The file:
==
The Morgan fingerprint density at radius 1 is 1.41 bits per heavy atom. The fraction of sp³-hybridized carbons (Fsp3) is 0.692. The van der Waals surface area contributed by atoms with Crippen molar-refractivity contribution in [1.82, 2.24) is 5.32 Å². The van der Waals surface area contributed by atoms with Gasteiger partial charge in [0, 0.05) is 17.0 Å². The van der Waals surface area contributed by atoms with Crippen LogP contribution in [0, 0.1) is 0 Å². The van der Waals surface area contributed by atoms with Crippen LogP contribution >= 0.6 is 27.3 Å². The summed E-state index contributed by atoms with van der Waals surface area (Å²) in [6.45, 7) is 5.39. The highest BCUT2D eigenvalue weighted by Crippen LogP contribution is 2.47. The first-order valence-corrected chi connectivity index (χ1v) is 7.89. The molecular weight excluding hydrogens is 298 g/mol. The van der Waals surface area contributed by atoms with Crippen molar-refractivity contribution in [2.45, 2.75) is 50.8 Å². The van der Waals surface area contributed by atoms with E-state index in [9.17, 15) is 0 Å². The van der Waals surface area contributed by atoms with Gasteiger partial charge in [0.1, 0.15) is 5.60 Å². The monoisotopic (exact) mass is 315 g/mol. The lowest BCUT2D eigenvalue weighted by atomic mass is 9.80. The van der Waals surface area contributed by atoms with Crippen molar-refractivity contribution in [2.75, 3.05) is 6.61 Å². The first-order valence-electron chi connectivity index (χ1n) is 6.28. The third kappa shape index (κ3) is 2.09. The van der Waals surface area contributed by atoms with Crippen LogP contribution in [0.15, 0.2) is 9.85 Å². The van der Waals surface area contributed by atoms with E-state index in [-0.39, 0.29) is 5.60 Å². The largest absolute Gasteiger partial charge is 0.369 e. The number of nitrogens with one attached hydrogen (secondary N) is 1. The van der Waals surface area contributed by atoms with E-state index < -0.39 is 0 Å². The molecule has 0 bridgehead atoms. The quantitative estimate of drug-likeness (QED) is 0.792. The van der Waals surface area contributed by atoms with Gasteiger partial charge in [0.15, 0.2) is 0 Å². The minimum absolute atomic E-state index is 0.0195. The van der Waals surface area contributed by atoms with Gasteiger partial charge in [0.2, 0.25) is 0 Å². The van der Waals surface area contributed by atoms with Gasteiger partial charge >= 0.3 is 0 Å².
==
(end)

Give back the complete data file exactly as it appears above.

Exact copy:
The Morgan fingerprint density at radius 1 is 1.41 bits per heavy atom. The fraction of sp³-hybridized carbons (Fsp3) is 0.692. The van der Waals surface area contributed by atoms with Crippen molar-refractivity contribution in [1.82, 2.24) is 5.32 Å². The van der Waals surface area contributed by atoms with Gasteiger partial charge in [0, 0.05) is 17.0 Å². The van der Waals surface area contributed by atoms with Crippen LogP contribution in [0, 0.1) is 0 Å². The van der Waals surface area contributed by atoms with Crippen LogP contribution >= 0.6 is 27.3 Å². The summed E-state index contributed by atoms with van der Waals surface area (Å²) in [6.45, 7) is 5.39. The highest BCUT2D eigenvalue weighted by Crippen LogP contribution is 2.47. The first-order valence-corrected chi connectivity index (χ1v) is 7.89. The molecular weight excluding hydrogens is 298 g/mol. The van der Waals surface area contributed by atoms with Crippen molar-refractivity contribution in [2.45, 2.75) is 50.8 Å². The van der Waals surface area contributed by atoms with E-state index in [9.17, 15) is 0 Å². The van der Waals surface area contributed by atoms with Gasteiger partial charge in [0.1, 0.15) is 5.60 Å². The monoisotopic (exact) mass is 315 g/mol. The lowest BCUT2D eigenvalue weighted by atomic mass is 9.80. The van der Waals surface area contributed by atoms with Crippen molar-refractivity contribution in [2.75, 3.05) is 6.61 Å². The first-order valence-electron chi connectivity index (χ1n) is 6.28. The third kappa shape index (κ3) is 2.09. The van der Waals surface area contributed by atoms with Crippen LogP contribution in [0.15, 0.2) is 9.85 Å². The van der Waals surface area contributed by atoms with E-state index in [-0.39, 0.29) is 5.60 Å². The largest absolute Gasteiger partial charge is 0.369 e. The number of nitrogens with one attached hydrogen (secondary N) is 1. The van der Waals surface area contributed by atoms with E-state index < -0.39 is 0 Å². The molecule has 0 bridgehead atoms. The quantitative estimate of drug-likeness (QED) is 0.792. The van der Waals surface area contributed by atoms with Gasteiger partial charge in [0.15, 0.2) is 0 Å². The minimum absolute atomic E-state index is 0.0195. The van der Waals surface area contributed by atoms with Gasteiger partial charge in [0.2, 0.25) is 0 Å². The van der Waals surface area contributed by atoms with Gasteiger partial charge >= 0.3 is 0 Å².